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You are correct, and I apologize for not looking into this more deeply first.

For the specific case under discussion, ncoghlan added cache_info() on 30 Nov 2010 - https://github.com/python/cpython/commit/234515afe594e5f9ca1...

Previously, "Performance statistics stored in f.cache_hits and f.cache_misses." With the change "Significant statistics (maxsize, size, hits, misses) are available through the f.cache_info() named tuple."

There was no time when it was a tuple, much less in a tuple in a public release.

I'll look first at the namedtuples which have been present since at least 2.7.10.

The named tuples in "urllib/parse", "difflib", "inspect", "sched", and "doctest" were originally tuples. The decimal module's uses a DecimalTuple as a return value from to_tuple(), so I didn't check that history.

ssl uses a DefaultVerifyPaths added by tiran on 9 Jun 2013 - https://github.com/python/cpython/commit/6d7ad13a458afdf2cbd... . It did not replace a tuple. I assume _ASN1Object is the same way.

Now for the namedtuples in recent version control:

dis.py:_Instruction was added in https://github.com/python/cpython/commit/b39fd0c9b8dc6683924... . It did not replace a tuple.

aifc.py:_aifc_params replaces a tuple.

crypt.py:_Method replaced a class with a namedtuple in https://github.com/python/cpython/commit/daa5799cb8866785543... .

nntplib.py:GroupInfo and ArticleInfo added in https://github.com/python/cpython/commit/69ab95105f5105b8337... . It did not replace a tuple.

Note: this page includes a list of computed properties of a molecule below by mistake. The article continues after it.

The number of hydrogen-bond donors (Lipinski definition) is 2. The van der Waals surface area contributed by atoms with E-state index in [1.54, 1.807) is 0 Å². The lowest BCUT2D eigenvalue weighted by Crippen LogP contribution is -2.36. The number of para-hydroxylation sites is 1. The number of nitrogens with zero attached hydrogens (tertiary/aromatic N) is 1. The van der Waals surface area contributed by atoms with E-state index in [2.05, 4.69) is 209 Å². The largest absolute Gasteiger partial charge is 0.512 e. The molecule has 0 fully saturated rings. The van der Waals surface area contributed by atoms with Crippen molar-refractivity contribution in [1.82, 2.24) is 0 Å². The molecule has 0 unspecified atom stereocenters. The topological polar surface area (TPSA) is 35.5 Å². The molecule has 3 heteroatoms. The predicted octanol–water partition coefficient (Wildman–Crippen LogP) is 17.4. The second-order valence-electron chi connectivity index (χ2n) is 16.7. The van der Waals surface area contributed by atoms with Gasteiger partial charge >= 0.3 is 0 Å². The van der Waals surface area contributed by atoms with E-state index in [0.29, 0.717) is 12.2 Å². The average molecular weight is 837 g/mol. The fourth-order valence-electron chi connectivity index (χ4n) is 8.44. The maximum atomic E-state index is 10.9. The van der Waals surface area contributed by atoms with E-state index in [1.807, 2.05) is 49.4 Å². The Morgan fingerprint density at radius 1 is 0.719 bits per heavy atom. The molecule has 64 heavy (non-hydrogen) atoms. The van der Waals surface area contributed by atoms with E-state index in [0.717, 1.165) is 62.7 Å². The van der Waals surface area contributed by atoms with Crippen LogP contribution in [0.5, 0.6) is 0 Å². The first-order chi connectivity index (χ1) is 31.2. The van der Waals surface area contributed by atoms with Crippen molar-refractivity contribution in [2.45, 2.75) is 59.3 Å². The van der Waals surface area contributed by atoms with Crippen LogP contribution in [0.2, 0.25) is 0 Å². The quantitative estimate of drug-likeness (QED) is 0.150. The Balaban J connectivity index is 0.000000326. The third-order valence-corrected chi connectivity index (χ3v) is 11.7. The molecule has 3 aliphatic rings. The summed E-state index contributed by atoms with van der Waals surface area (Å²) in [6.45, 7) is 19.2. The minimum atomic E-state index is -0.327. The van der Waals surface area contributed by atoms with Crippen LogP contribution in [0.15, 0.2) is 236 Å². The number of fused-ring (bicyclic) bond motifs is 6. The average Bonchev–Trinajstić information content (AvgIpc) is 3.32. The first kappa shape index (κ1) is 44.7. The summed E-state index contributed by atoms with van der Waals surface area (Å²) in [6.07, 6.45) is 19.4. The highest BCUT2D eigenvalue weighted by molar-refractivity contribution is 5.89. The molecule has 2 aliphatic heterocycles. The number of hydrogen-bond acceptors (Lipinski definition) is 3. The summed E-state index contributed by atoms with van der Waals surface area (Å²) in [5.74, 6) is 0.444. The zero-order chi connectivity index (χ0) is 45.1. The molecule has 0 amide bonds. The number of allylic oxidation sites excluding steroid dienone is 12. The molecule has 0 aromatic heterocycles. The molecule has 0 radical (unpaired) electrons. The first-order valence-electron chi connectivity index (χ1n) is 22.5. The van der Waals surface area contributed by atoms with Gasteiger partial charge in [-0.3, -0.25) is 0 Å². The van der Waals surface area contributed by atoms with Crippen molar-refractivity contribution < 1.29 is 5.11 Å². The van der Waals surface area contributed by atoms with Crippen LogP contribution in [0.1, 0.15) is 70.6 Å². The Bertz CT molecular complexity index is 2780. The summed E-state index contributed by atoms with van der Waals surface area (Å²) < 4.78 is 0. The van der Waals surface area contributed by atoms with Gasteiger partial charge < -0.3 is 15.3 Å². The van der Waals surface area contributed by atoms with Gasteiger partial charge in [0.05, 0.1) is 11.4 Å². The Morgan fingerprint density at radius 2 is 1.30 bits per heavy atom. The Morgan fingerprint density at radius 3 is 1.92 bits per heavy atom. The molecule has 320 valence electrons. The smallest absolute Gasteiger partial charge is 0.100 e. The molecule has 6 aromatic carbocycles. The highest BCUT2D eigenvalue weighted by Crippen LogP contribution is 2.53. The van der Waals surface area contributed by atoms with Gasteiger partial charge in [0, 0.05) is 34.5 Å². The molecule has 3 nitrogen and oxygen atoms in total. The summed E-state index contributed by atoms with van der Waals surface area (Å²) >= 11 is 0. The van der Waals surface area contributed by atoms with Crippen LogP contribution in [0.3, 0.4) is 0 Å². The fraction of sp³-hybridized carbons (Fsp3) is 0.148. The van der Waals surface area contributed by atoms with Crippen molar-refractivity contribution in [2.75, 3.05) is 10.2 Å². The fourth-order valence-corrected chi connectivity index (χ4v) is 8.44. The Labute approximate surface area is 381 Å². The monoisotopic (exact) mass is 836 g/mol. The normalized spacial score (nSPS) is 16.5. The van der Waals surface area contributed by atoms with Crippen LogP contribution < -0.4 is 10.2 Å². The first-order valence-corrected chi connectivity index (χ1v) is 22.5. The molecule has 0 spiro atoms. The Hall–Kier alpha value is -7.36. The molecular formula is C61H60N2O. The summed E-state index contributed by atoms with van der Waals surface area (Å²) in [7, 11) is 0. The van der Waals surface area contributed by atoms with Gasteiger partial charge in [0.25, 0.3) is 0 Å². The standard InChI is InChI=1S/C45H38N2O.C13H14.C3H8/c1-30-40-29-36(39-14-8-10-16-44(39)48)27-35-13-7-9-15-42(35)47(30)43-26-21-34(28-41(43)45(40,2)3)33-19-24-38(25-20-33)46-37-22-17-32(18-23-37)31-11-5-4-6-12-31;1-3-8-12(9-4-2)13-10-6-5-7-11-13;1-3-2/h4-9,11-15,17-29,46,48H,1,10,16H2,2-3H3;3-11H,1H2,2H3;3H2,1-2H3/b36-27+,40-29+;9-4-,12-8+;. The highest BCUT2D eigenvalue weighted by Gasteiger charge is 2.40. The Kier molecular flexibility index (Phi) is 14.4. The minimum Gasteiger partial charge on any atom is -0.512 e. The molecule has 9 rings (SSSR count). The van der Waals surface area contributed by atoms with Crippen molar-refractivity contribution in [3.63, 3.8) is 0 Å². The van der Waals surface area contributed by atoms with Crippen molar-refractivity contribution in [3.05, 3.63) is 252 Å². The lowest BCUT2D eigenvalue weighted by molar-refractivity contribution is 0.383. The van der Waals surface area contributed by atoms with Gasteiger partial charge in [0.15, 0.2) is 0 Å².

pkgutil.py:ModuleInfo replaces a tuple

platform.py:uname_result replaces a tuple

sndhdr.py:SndHeader replaces a tuple

sunau.py:_sunau_params replaces a tuple

tokenize.py:TokenInfo replaces a tuple

typing.py:nm_tpl ... is above my paygrade to understand. I believe it's required to be a namedtuple since that what it's trying to implement.

wave.py:_wave_params replaces a tuple.

Finally, urllib/robotparser.py appears to contain a bug in the following:

  req_rate = collections.namedtuple('req_rate',
                                    'requests seconds')
  entry.req_rate = req_rate
  entry.req_rate.requests = int(numbers[0])
  entry.req_rate.seconds = int(numbers[1])
As I read it, this should fail as the req_rate is immutable. This appears to be written by someone who thinks that it's a lightweight object. The commit is https://github.com/python/cpython/commit/960e848f0d32399824d... . It did not replace a tuple.

In conclusion, 8 of the current uses of namedtuple are not to emulate a tuple. 13 of the current uses replace a tuple.

BTW, what tool did you use for your commit/diff search?

Brute force. grep to find where the namedtuples are used in version control and in Python 2.7, 'git annotate' to find the last time the 'namedtuple' code was touched, then manually browse the github history view to search for when the code was added.

If a given function was in python2.7 then it was easier. I checked if the code used to be a tuple.

Ah well. As far as I know, there's only BigQuery for full search of GitHub commits. They have some free usage, but it can quickly add up to $$ if you're not careful to restrict the query space.

Now that I think about it, I believe I could have used a git bisect using grep as the run command.

Good research. If you found a bug, report it!

Thank you. I will not. I reported a bug once and did not find the process at all enjoyable. It felt like several of the people in the thread thought my use case was stupid, and were quite blunt about it, to the point where I questioned my own competency. This bug isn't important enough for me to deal with that environment again.

That's frustrating. I've faced similar questions about use case, but the tone was simply that I'm an outlier rather than incompetent. Other times, the response has been quite pleasant and appreciative. I suppose it depends on which module you're reporting and who gets notified.

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